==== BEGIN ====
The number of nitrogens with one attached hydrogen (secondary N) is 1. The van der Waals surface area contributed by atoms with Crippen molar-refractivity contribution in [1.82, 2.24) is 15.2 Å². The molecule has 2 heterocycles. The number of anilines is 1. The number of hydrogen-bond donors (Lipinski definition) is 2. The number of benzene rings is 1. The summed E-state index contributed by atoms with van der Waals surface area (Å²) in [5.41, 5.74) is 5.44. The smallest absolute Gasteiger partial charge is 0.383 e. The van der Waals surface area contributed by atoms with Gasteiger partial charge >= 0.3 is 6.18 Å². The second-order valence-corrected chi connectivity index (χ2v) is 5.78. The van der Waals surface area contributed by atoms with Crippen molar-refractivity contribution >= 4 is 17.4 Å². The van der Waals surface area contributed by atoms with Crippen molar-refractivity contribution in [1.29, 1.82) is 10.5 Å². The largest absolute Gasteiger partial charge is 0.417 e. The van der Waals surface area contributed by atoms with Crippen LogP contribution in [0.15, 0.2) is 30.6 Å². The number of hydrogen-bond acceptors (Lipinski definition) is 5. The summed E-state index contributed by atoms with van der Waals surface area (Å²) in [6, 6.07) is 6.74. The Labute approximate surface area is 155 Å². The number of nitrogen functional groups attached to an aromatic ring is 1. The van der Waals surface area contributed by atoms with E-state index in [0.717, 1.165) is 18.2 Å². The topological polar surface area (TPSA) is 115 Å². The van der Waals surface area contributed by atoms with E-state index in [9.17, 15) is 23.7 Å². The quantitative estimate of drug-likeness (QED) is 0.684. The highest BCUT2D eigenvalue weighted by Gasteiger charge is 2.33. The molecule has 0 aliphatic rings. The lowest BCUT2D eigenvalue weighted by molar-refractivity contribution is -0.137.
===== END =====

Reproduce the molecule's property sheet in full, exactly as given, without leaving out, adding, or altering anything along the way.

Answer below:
The number of nitrogens with one attached hydrogen (secondary N) is 1. The van der Waals surface area contributed by atoms with Crippen molar-refractivity contribution in [1.82, 2.24) is 15.2 Å². The molecule has 2 heterocycles. The number of anilines is 1. The number of hydrogen-bond donors (Lipinski definition) is 2. The number of benzene rings is 1. The summed E-state index contributed by atoms with van der Waals surface area (Å²) in [5.41, 5.74) is 5.44. The smallest absolute Gasteiger partial charge is 0.383 e. The van der Waals surface area contributed by atoms with Gasteiger partial charge >= 0.3 is 6.18 Å². The second-order valence-corrected chi connectivity index (χ2v) is 5.78. The van der Waals surface area contributed by atoms with Crippen molar-refractivity contribution >= 4 is 17.4 Å². The van der Waals surface area contributed by atoms with Crippen molar-refractivity contribution in [1.29, 1.82) is 10.5 Å². The largest absolute Gasteiger partial charge is 0.417 e. The van der Waals surface area contributed by atoms with Crippen LogP contribution in [0.15, 0.2) is 30.6 Å². The number of hydrogen-bond acceptors (Lipinski definition) is 5. The summed E-state index contributed by atoms with van der Waals surface area (Å²) in [6, 6.07) is 6.74. The Labute approximate surface area is 155 Å². The number of nitrogen functional groups attached to an aromatic ring is 1. The van der Waals surface area contributed by atoms with E-state index in [0.717, 1.165) is 18.2 Å². The topological polar surface area (TPSA) is 115 Å². The van der Waals surface area contributed by atoms with E-state index in [9.17, 15) is 23.7 Å². The quantitative estimate of drug-likeness (QED) is 0.684. The highest BCUT2D eigenvalue weighted by Gasteiger charge is 2.33. The molecule has 0 aliphatic rings. The lowest BCUT2D eigenvalue weighted by molar-refractivity contribution is -0.137.